The U.S. Forest Service says the death of a 20-year-old firefighter in Idaho last summer was a “chance” occurrence. The new report is in sharp contrast to the findings of federal workplace safety investigators.
A new report says climate change will be a growing factor in the way America's forests are managed. The research is from the U.S. Department of Agriculture. It predicts the number of acres burned in a typical fire season could double in the next quarter century.
To find out more, we spoke with the Forest Service’s Climate Change Advisor, Dave Cleaves. He says weather is changing and forest managers must adapt.
Several fires are burning around the state. Here is a roundup of the five largest wildfires right now.
The Flat Top 2 Fire: Easily the biggest fire burning in Idaho right now. Flat Top has consumed 135,000 acres of grass and brush. It's burning ten miles north of Kimama, northeast of Twin Falls. The fire was sparked by lightning on August 5. Eighty-nine firefighters are on the blaze , which is 40 percent contained.
The Forest Service purchased 80 acres of private land last month along the Salmon River, in an effort to protect wilderness.
The Trust for Public Lands, a national nonprofit organization, helped the Forest Service acquire that land last month.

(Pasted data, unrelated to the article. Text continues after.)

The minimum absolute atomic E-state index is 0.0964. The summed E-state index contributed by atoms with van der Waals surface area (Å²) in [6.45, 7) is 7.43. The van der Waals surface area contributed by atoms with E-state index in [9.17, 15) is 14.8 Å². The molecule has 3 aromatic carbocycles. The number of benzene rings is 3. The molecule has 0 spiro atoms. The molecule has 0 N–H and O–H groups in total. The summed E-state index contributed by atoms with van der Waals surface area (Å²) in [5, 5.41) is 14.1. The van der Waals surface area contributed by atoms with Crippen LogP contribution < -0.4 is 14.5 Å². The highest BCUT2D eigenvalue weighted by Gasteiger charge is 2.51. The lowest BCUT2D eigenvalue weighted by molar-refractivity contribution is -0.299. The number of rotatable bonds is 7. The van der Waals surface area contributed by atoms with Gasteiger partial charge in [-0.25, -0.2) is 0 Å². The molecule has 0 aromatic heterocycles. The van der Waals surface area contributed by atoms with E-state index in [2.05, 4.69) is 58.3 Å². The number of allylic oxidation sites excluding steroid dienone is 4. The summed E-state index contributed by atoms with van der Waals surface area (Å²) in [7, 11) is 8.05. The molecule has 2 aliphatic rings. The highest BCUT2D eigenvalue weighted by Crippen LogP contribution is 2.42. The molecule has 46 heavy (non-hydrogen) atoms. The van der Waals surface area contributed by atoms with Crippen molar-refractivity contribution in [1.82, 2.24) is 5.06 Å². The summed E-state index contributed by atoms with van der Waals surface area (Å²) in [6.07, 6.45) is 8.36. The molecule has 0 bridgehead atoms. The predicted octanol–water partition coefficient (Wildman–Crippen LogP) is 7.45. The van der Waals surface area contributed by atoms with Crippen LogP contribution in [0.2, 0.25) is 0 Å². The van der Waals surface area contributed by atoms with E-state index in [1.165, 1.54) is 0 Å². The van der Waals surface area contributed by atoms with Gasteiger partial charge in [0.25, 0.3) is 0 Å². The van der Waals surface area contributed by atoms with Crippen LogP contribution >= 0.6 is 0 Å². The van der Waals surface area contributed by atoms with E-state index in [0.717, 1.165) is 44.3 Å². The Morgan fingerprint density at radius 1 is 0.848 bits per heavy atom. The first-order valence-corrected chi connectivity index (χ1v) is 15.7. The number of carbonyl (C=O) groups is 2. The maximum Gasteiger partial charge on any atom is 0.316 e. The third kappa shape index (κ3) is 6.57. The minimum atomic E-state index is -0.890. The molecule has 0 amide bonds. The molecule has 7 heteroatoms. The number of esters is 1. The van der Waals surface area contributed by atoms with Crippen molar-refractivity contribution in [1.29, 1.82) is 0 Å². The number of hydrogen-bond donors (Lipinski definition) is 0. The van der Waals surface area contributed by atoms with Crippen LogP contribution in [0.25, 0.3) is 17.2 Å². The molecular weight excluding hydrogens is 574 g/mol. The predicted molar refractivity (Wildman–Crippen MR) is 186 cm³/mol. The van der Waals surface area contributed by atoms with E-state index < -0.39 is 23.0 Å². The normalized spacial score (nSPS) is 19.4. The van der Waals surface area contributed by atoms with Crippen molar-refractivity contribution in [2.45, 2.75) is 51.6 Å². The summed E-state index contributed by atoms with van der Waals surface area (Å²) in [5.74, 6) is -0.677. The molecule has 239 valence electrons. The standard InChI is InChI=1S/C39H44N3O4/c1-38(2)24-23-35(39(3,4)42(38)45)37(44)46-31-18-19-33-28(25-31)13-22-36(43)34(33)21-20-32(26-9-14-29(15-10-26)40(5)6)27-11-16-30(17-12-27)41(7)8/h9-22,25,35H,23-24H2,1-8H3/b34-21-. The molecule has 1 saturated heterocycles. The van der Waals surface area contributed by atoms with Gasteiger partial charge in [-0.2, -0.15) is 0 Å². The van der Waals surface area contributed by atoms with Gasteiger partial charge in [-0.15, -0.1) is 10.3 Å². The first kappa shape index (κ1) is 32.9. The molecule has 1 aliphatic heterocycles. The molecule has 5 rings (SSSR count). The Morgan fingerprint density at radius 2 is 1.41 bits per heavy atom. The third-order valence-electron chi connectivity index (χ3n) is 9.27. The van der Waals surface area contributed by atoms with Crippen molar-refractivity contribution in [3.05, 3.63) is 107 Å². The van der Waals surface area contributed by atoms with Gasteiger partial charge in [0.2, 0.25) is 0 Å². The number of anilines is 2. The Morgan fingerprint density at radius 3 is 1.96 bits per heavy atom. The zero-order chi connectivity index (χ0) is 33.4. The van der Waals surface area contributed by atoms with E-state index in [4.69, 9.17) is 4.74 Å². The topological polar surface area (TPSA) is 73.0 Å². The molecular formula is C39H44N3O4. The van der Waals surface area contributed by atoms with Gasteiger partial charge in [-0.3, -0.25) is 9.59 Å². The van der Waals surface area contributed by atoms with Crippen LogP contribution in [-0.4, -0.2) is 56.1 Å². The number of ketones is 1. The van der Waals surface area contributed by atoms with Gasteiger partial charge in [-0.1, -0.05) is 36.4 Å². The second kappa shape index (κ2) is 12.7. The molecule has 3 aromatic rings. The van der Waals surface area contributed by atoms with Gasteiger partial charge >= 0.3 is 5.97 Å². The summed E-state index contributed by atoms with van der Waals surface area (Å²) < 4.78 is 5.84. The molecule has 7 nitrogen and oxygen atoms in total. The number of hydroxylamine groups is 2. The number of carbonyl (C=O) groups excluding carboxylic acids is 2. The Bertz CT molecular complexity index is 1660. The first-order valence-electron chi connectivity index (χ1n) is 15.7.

Northern Rockies Director for the Trust Deb Love says it’s important to buy up private land and protect it as wilderness. She says doing so helps the Forest Service manage the land without worrying about pockets of private property.
About 300 firefighters have been working to put out Idaho’s largest wildfire burning in the state’s south central desert lands. Twelve aircraft and more than 30 pieces of ground equipment have been used on this blaze. All of these efforts to stop a fire cost millions of dollars.
At the National Interagency Fire Center in Boise, big monitors in command central show… cable news, and phones ring sporadically. But a few weeks ago when destructive fires burned in Colorado and around the west, this room was controlled pandemonium as people marshaled firefighting efforts.
As wildfires continue to burn here in the West, the US Forest Service is going to battle this summer with fewer air tankers. The number of planes that drop retardant on fires has shrunk significantly over the last 12 years.
On a sunny, warm morning at the Boise airport. A shiny white and green plane slowly pulls onto the red retardant-stained tarmac. Pilot Lyle Ehalt is returning from a drop over a grass fire near Murphy.
The Forest Service has received funding to buy a few privately owned parcels of land in the northwest.
The money for the land buys comes from a federal conservation fund, that gets a tiny percent of the royalties from offshore oil drilling.
Debbie Okholm is with the Forest Service. She says more than 15 percent of the land inside national forest boundaries in the northwest is actually owned by other people. So the forest service focuses on acquiring that land.